The Mary Mahoney Award — founded in 1936 by the National Association for Colored Graduate Nurses — elevates nurses or groups of nurses promoting integration within their profession. The American Nurses Association — starting in 1952 — continues to bestow the award today.

The National Women’s History Museum and the American Association for the History of Nursing provide additional insight into Mahoney’s work. 

Helen Octavia Dickens 

Helen Octavia Dickens, a surgeon and professor in obstetrics and gynecology, was the first Black woman fellow of the American College of Surgeons. Dickens graduated from Illinois College of Medicine, Chicago in 1934 and was the only Black woman in a class of 137 students. Dickens completed her residency in obstetrics at Provident Hospital in Chicago. 

In 1945, Dickens became the first Black, board-certified provider by the American Board of Obstetrics and Gynecology in Philadelphia. She was appointed director of Philadelphia’s Department of Obstetrics and Gynecology at Mercy Douglass Hospital that same year.  

Dickens was eventually named chief of Obstetrics and Gynecology at Women’s Hospital later taken over by the University of Pennsylvania in 1951. In 1965, Dickens became an instructor in the Department of Obstetrics and Gynecology at the University of Pennsylvania School of Medicine. She became a full professor in 1976 and professor emeritus in 1985. 

The American College of Surgeons provides a deeper dive into Dickens’ medical career.

Black history at UW Medicine 

If you’re wondering how you can learn more about the achievements made by Black people within the field of medicine, a great place to start your research is within your own community. For example, it wasn’t until 1969 when the Department of Psychiatry and Behavioral Services had their first Black employee.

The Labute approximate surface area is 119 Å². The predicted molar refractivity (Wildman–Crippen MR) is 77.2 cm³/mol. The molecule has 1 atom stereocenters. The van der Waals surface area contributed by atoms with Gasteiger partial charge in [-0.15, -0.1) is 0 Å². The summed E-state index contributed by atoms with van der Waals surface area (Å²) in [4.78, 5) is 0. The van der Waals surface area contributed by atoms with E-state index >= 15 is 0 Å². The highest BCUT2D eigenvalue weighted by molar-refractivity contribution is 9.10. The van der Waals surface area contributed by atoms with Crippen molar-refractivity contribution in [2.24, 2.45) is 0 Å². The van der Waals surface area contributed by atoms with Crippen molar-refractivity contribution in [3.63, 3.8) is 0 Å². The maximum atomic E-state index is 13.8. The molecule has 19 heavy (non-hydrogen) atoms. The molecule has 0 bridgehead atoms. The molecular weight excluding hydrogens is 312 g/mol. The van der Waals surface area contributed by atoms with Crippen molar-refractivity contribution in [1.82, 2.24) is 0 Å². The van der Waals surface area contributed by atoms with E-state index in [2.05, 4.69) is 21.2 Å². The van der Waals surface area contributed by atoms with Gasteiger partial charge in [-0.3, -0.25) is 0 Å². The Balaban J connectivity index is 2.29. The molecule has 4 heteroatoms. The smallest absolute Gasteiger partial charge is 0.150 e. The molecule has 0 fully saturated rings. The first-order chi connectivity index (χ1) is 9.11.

UW Medicine has made progress since then, with initiatives such as the Office of Healthcare Equity that works to further health equity in our state and region by advancing diversity and inclusiveness throughout teaching, patient care and research programs.

As the community continues to listen to its Black voices and change old policies to create an anti-racist workplace and school, Black UW Medicine faculty, staff and alumni are still making history today. Alumni Margaret Towolawi, MD, opened a direct primary care office to help address racial disparities in medicine, and there are UW Medicine-led efforts to address the disparities in breast cancer diagnosis in Black women. 

Resources for Black community members 

As exciting and encouraging Black History Month is, it can also be exhausting to once again listen to traumatic stories that live within the Black community. Practice self-care with some of these suggestions: 

Resources for non-Black allies

If you are not Black and you’re looking for ways to support your Black community members, here are some great (and accessible) ways to start. 





Local resources